Airbus is Counting on Asia in Global Recession

Airbus is closely monitoring the evolution of European fiscal crisis and potential vector of global recession, but believes that in this case, Asia, particularly China, represent an island of growth, said Thursday the Chief Operating Officer of Airbus.

“At the end of August, we recorded 1,000 net orders (in Europe) and air traffic is alive and well,” said Fabrice Brégier during an interview on the sidelines of World Economic Forum in Dalian, China.

“However, we expect some adjustments to come. We were in a very different situation from 2008 to 2009. This time, we see a difficulty in some over-indebted European states, but the real economy is healthy.”

The European budget crisis has revived fears of a relapse of the economy into recession. Such a scenario would cause a slowdown in air traffic and thus the growth of airlines.

“A major recession would cause a decline in traffic and therefore the companies would not generate enough cash to buy new planes,” said Fabrice Brégier.

However, he stressed that EADS subsidiary is in a better position than during the crisis of the 1990s or that of 2008/2009.

“Now we’re on the world market, so we no longer sell exclusively to Europe and the United States and most of our orders come from Asia, especially China,” he said.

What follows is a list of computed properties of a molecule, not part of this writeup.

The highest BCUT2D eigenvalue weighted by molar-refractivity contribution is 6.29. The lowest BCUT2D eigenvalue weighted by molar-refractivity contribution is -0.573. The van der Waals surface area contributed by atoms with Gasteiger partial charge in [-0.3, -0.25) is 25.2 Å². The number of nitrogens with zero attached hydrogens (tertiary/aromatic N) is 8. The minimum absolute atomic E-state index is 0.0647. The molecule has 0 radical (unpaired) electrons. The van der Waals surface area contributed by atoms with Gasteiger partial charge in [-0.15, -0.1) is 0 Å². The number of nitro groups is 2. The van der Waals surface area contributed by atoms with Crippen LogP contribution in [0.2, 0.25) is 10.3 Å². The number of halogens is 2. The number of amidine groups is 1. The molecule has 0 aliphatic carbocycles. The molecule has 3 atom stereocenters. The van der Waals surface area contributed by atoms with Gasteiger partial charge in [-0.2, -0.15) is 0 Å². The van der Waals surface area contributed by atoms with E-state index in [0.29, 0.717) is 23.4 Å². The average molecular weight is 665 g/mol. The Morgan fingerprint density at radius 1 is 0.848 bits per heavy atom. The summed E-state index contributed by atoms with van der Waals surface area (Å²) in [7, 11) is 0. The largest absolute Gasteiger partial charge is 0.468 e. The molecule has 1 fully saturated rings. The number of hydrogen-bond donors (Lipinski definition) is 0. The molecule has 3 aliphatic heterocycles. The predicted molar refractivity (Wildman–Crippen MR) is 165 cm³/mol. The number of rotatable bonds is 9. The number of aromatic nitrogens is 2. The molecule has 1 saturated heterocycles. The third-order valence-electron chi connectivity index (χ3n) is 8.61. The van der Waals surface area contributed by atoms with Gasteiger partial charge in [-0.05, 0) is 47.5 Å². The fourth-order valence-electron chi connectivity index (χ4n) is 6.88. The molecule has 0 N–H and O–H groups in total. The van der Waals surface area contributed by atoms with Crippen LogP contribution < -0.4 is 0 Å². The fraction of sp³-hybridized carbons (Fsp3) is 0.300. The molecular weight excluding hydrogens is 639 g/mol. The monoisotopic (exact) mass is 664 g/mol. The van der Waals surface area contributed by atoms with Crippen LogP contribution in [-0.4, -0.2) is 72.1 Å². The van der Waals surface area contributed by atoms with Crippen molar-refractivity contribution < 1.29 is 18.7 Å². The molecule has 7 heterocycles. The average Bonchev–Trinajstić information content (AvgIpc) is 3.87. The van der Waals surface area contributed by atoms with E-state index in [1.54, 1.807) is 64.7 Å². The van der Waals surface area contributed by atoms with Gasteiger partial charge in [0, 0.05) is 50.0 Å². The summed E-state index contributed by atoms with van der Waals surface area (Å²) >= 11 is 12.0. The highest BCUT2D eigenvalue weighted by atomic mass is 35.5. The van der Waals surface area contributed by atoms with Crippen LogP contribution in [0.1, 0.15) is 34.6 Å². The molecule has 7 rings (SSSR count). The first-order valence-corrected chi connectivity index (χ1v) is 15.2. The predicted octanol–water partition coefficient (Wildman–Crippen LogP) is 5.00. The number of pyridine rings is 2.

The first super jumbo Airbus will be delivered to the carrier China Southern Airlines in the coming weeks and the unit will be operational in November.

In early September, Boeing announced that China would need 5,000 commercial aircraft in the next 20 years, for a total of $ 600 billion, representing an increase of 25% over the previous estimate of U.S. manufacturer.

Airbus, which currently holds a market share of 45% in China, to publish its world forecast on Sept. 20. According to Fabrice Brégier, the market share of Airbus in China will exceed 50% in the coming years.

“We plan to deliver about 90 aircraft to China next year and about 100 this year,” said the chief operating officer.

In June, the Industrial Commercial Bank of China and China Aviation Supplies ordered 88 Airbus A320s for 7.5 billion dollars (5.4 billion euros), with delivery expected between 2012 and 2015.

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